Dec. 7, 2023
Scott has a broad background in complex business and civil litigation. In handling disputes from the pre-suit stage all the way through verdict or settlement, Scott employs a tactical and entrepreneurial approach toward litigation.He has experience representing clients in matters involving breach of contract, enforcement of restrictive covenants, class actions, consumer protection, unfair and deceptive trade practices, upstream entity and corporate liability defense, partnership disputes, professional liability, other business torts, and bankruptcy-related litigation.
What is one piece of advice you would give to individuals who want to get into this industry?
Surround yourself with the best. In an industry with so many A-type personalities, it can be a challenge to truly identify those people. Sometimes we look to a “boss” who thinks that he or she always does it the best way. Yet, building out a team of mentors to learn from and guide you is key. If those mentors are not immediately in front of you, go seek them out. Find the pillars of the legal community, watch them in open court hearings, learn from your opposition, go to community events and continuing legal education seminars (CLEs), and regularly give your writing to others to review and criticize before you send them to clients or file memoranda with the courts.
At this point in your career, what would you say has been your biggest accomplishment?
It is easy to point to any number of trial victories and know that I achieved justice for many clients. But, I would be remiss to suggest anything other than receiving the Paul May Professionalism Award from the Broward County Bar Association. Looking at the criteria for the recognition truly proves that what I strive to achieve has been recognized and appreciated by my peers: “a community role model displaying integrity, timeliness, mentorship, decorum, credibility, preparedness, and courtesy to all counsel, the parties, and the court.” I can only hope to continue that legacy and reputation into the future.
Who is your biggest inspiration?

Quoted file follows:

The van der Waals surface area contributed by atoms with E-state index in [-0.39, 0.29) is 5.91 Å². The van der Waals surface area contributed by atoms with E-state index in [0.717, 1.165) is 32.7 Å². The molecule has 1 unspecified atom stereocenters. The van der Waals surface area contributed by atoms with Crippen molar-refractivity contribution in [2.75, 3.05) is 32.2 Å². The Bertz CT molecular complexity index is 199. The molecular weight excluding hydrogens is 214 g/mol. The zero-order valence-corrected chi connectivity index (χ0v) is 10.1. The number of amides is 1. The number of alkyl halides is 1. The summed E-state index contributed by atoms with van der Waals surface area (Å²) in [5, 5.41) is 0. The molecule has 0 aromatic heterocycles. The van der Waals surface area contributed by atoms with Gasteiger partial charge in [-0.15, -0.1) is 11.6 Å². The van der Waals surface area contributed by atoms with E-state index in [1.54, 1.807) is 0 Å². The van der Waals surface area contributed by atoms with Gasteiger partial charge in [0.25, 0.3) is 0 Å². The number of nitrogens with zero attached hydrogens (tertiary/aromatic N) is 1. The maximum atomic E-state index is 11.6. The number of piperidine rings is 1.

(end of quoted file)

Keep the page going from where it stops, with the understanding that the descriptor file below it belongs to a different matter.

My late grandfather, Henry H. Nathan. He was a Holocaust survivor. He came to the United States by himself and joined the U.S. military. He put his nose to the ground and worked. He was religious and believed in everyone having a purpose and value. He operated a Kosher butcher shop. While knowing it was a business, he would save enough meat for the needy and those who otherwise could not afford it. Still while giving to others, he built an amazing life for himself, my grandmother, my mom and my uncle, and his grandchildren.
What are the biggest foreseeable challenges in your field?
Technology. There are so many programs being developed with access to more information, tools and resources. We have to embrace those tools and remain competitive. Yet, we also have to remain efficient and guard against being bogged down in technology. We also have to be cognizant that so many advancements are attempting to automate a lot of aspects of what we do for our clients. So, we have to prove our worth, differentiate our services, be nimble, and demonstrate effective and proper use of modern tools.
What’s one piece of advice that greatly impacted you and your career trajectory?
Treat every day and every encounter as part of building your career. We too often think of our day-to-day activity are simply the needs of a job. But, there is a clear distinction between a career and a job. A job is simply a series of tasks or a routines to earn money. It is the mentality of “they keep paying me, so I keep showing up and doing my work.” A career, however, is more. It is your foundation. It is your reputation. It is your future. It is your legacy.
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